Watch our week ahead video preview, read our pick of the top stories to look out for this week (7-11 December), and view our key company earnings schedule.
Michael looks back at this week’s price action in the FTSE 100, S&P 500, EUR/USD and GBP/USD, as well as ahead to a possible EU-UK trade deal, the ECB rate meeting, China trade balance, plus Airbnb IPO, and Rolls-Royce Q3 update. He also looks at some key levels on crude oil, gold prices and the US dollar.
China trade balance (November)
Monday: The most recent China trade numbers continued the improvement that began in September, when imports rose 13.2% to their best levels this year. In October, this slowed a little but was still positive, rising 4.7%, half of the 9.5% that was expected. This was a little disappointing, however given the strength of recent PMI data, it seems likely that barring a second wave of coronavirus, China is set for a strong finish to the year. Exports have continued to do well in recent months, largely as a result of strong demand for medical PPE. There’s been a big improvement in Chinese domestic demand over the last couple of months, and this trend should be reflected in the November trade data. Particular attention will be on the import numbers, especially given that Golden Week happened in the first part of November, and recent data has shown that the services PMI has been a strong performer.
Ted Baker half-year results
Monday: When the clothing retailer announced in June that it was looking to raise over £100m at a discounted price of 75p, the Ted Baker share price tumbled, as the new management looked to rescue a business that’s fortunes have imploded spectacularly in recent years. In March 2018, the shares were up at over £30 each, however a raft of profit warnings, the departure of founder Ray Kelvin in controversial circumstances, and various stock accounting errors, have seen the shares fall sharply. Earlier this year, Ted Baker sold and leased back its head office in London for £78.75m, with £72m of that cash used to pay down debts.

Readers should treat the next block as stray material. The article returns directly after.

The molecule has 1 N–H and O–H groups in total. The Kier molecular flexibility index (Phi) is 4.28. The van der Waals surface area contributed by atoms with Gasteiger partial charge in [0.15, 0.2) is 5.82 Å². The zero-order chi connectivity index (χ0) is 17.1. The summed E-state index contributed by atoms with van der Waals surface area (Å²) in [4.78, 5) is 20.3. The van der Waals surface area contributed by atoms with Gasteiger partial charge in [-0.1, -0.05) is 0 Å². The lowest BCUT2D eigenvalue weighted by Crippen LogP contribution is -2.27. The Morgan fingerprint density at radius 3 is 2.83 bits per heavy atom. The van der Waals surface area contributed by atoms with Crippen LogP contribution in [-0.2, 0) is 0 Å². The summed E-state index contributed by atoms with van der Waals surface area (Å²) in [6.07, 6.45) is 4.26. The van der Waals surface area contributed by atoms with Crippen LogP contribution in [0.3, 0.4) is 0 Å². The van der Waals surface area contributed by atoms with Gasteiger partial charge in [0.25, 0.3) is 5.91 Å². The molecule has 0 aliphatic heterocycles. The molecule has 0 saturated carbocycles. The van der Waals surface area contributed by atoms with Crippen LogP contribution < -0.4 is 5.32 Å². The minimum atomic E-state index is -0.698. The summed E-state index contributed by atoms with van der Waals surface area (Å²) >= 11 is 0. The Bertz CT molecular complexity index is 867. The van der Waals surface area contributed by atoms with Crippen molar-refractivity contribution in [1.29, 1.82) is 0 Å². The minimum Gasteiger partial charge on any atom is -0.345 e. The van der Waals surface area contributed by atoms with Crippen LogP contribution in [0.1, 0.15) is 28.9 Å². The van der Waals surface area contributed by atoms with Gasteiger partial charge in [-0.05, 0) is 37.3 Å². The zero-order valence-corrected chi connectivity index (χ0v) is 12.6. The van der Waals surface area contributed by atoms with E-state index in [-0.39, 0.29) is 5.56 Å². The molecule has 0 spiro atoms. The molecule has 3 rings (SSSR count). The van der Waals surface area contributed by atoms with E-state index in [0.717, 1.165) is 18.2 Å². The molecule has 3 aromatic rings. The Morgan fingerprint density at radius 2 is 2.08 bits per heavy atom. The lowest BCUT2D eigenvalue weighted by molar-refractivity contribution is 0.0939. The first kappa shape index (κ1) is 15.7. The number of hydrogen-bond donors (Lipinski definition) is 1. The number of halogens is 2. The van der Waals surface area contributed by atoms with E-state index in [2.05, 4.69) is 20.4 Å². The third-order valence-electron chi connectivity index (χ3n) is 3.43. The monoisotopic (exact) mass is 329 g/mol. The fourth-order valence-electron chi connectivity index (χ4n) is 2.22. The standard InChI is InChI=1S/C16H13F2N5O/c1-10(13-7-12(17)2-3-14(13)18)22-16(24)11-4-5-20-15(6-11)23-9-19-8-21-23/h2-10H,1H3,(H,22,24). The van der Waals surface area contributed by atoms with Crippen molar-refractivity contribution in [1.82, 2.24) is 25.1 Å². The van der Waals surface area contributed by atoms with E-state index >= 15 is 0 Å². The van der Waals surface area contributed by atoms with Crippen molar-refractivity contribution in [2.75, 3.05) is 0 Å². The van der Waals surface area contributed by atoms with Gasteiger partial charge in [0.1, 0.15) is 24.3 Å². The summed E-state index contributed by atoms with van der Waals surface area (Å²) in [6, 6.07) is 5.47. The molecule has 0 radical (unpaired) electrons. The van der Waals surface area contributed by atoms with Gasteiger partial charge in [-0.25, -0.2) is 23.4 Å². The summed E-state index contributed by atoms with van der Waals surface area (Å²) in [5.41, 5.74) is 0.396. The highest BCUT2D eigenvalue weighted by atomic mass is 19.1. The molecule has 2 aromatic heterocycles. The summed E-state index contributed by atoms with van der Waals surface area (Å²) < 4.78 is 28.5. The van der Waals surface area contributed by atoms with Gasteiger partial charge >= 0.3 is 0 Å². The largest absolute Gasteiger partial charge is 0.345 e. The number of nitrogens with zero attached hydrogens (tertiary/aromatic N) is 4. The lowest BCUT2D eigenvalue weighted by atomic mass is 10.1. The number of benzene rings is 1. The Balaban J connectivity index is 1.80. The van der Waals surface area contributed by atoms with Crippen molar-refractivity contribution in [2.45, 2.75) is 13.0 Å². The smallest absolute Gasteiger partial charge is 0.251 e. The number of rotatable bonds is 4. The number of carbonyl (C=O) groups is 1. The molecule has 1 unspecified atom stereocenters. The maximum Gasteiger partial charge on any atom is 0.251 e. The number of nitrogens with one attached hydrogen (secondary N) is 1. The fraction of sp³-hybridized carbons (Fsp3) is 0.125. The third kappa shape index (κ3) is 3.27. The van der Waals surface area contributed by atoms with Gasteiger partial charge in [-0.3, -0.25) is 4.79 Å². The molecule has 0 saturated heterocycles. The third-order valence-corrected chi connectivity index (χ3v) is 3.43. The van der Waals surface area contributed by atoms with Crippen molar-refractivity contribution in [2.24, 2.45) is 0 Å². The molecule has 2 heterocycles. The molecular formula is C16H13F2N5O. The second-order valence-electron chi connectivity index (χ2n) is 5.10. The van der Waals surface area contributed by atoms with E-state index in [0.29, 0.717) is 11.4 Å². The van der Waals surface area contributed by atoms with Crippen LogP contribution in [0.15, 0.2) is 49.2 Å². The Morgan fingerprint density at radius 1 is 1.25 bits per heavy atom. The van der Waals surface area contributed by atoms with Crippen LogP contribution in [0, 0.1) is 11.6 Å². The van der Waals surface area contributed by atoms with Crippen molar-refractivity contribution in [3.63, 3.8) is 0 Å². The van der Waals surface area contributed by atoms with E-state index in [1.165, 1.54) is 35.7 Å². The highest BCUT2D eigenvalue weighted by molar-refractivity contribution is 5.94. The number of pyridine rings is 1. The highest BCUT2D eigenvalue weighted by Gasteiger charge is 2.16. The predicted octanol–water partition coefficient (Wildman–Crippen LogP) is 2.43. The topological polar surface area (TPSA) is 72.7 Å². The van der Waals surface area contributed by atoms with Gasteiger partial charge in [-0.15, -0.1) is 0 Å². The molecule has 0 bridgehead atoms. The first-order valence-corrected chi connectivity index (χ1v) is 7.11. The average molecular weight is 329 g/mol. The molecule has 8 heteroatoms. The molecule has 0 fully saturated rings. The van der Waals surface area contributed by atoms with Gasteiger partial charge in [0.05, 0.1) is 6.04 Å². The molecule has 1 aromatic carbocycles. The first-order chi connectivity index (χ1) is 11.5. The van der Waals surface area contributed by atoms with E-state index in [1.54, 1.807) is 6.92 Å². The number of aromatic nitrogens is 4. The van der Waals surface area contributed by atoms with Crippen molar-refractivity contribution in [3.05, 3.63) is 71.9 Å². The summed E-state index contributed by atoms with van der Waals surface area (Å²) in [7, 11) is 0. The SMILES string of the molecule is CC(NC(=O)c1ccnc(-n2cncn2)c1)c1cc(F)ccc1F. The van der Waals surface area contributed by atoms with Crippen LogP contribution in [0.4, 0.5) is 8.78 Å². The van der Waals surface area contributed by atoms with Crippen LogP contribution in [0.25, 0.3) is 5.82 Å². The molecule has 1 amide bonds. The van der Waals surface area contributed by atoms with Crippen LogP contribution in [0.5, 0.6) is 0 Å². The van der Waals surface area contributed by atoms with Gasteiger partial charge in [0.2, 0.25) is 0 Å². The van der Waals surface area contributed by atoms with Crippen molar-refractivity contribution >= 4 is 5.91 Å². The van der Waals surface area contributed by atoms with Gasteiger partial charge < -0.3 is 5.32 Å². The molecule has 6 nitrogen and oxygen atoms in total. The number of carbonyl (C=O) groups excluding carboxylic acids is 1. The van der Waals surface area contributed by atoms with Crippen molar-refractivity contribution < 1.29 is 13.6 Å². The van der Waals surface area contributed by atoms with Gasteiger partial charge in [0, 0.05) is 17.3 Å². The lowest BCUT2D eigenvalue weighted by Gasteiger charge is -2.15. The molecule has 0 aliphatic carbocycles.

Ted Baker has an uphill struggle in the current retail environment, however underlying profits in the last fiscal year did come in at £4.8m, despite various writedowns, while total revenue fell 1.4% to £630.5m. Gross margins are also above 50% at 55.6% as per its last annual report. On the plus side, Ted Baker’s store footprint is much narrower than a lot of its peers, and the business rates holiday will also help on the margins, while the company’s collaboration with Next has expanded beyond children’s clothes, to include lingerie and nightwear from May 2021. Its e-commerce business has been a bright spot, with a 35% year-on-year rise when it reported in July. New CEO Rachel Osborne seems to be very aware that digital is the way forward, and Monday’s first-half results are likely to be a decent arbiter of progress.
Brown-Forman Q2 results
Tuesday: It appears that peoples taste for Jack Daniel’s whiskey, as well as its new Tennessee Apple brand, has helped the Brown-Forman share price to continue to reach new heights over the past month. At the end of last year, the US market saw the best performance, with a net sales rise of 5%, and this outperformance continued in Q1 with US sales rising 3%. International markets also improved, rising 13%, however emerging markets dropped 20%. The wine and spirits giant pulled its guidance initially in the wake of the Covid-19 disruption. In July, the company paid a quarterly cash dividend of $0.1743 a share, and said it expects to be able to continue to do so, keeping intact a record of payouts dating back 75 years. Q2 profits are expected to come in at $0.50 a share.